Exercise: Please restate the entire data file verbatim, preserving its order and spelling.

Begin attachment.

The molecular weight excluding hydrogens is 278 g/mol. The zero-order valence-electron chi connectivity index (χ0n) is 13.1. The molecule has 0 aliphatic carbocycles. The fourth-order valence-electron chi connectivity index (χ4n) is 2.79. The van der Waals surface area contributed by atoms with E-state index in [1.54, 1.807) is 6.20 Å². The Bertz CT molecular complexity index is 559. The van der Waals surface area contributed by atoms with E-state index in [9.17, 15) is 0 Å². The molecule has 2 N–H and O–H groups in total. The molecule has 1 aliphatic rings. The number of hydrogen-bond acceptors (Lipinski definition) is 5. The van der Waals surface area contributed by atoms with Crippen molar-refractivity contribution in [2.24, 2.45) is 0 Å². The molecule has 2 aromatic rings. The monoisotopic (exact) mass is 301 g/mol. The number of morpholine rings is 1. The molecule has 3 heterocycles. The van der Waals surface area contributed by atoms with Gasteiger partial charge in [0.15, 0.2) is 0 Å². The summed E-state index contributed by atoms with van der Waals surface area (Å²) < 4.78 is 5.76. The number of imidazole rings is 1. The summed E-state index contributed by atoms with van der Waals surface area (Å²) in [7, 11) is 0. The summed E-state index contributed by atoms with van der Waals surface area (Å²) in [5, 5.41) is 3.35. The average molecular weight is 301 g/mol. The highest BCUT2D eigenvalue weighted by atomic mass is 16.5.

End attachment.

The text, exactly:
The molecular weight excluding hydrogens is 278 g/mol. The zero-order valence-electron chi connectivity index (χ0n) is 13.1. The molecule has 0 aliphatic carbocycles. The fourth-order valence-electron chi connectivity index (χ4n) is 2.79. The van der Waals surface area contributed by atoms with E-state index in [1.54, 1.807) is 6.20 Å². The Bertz CT molecular complexity index is 559. The van der Waals surface area contributed by atoms with E-state index in [9.17, 15) is 0 Å². The molecule has 2 N–H and O–H groups in total. The molecule has 1 aliphatic rings. The number of hydrogen-bond acceptors (Lipinski definition) is 5. The van der Waals surface area contributed by atoms with Crippen molar-refractivity contribution in [2.24, 2.45) is 0 Å². The molecule has 2 aromatic rings. The monoisotopic (exact) mass is 301 g/mol. The number of morpholine rings is 1. The molecule has 3 heterocycles. The van der Waals surface area contributed by atoms with Gasteiger partial charge in [0.15, 0.2) is 0 Å². The summed E-state index contributed by atoms with van der Waals surface area (Å²) < 4.78 is 5.76. The number of imidazole rings is 1. The summed E-state index contributed by atoms with van der Waals surface area (Å²) in [7, 11) is 0. The summed E-state index contributed by atoms with van der Waals surface area (Å²) in [5, 5.41) is 3.35. The average molecular weight is 301 g/mol. The highest BCUT2D eigenvalue weighted by atomic mass is 16.5.